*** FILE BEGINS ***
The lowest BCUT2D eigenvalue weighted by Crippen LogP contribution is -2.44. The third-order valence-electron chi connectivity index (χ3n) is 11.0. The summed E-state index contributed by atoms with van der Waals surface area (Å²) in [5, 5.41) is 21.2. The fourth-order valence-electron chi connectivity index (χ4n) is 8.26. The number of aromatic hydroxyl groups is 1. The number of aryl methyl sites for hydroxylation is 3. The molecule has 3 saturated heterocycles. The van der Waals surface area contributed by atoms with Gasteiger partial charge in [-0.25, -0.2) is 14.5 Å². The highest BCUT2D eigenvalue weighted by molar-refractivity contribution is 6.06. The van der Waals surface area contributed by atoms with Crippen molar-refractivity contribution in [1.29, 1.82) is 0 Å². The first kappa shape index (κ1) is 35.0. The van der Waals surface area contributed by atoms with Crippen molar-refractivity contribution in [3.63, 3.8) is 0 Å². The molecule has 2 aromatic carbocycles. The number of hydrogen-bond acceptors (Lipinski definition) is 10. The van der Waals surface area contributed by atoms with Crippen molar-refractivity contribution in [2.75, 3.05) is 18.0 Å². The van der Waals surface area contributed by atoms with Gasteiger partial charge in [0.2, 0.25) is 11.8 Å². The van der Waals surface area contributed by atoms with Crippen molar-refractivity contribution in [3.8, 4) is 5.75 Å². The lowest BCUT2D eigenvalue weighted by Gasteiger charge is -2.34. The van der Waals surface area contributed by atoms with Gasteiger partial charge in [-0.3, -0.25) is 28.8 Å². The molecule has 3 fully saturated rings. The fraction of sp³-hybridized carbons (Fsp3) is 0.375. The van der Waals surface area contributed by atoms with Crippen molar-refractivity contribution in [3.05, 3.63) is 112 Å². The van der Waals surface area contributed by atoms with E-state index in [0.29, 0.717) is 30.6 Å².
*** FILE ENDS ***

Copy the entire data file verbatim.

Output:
The lowest BCUT2D eigenvalue weighted by Crippen LogP contribution is -2.44. The third-order valence-electron chi connectivity index (χ3n) is 11.0. The summed E-state index contributed by atoms with van der Waals surface area (Å²) in [5, 5.41) is 21.2. The fourth-order valence-electron chi connectivity index (χ4n) is 8.26. The number of aromatic hydroxyl groups is 1. The number of aryl methyl sites for hydroxylation is 3. The molecule has 3 saturated heterocycles. The van der Waals surface area contributed by atoms with Gasteiger partial charge in [-0.25, -0.2) is 14.5 Å². The highest BCUT2D eigenvalue weighted by molar-refractivity contribution is 6.06. The van der Waals surface area contributed by atoms with Crippen molar-refractivity contribution in [1.29, 1.82) is 0 Å². The first kappa shape index (κ1) is 35.0. The van der Waals surface area contributed by atoms with Crippen molar-refractivity contribution in [3.63, 3.8) is 0 Å². The molecule has 2 aromatic carbocycles. The number of hydrogen-bond acceptors (Lipinski definition) is 10. The van der Waals surface area contributed by atoms with Crippen molar-refractivity contribution in [2.75, 3.05) is 18.0 Å². The van der Waals surface area contributed by atoms with Gasteiger partial charge in [0.2, 0.25) is 11.8 Å². The van der Waals surface area contributed by atoms with Crippen molar-refractivity contribution in [3.8, 4) is 5.75 Å². The lowest BCUT2D eigenvalue weighted by Gasteiger charge is -2.34. The van der Waals surface area contributed by atoms with Gasteiger partial charge in [-0.3, -0.25) is 28.8 Å². The molecule has 3 fully saturated rings. The fraction of sp³-hybridized carbons (Fsp3) is 0.375. The van der Waals surface area contributed by atoms with Crippen molar-refractivity contribution in [3.05, 3.63) is 112 Å². The van der Waals surface area contributed by atoms with E-state index in [0.29, 0.717) is 30.6 Å².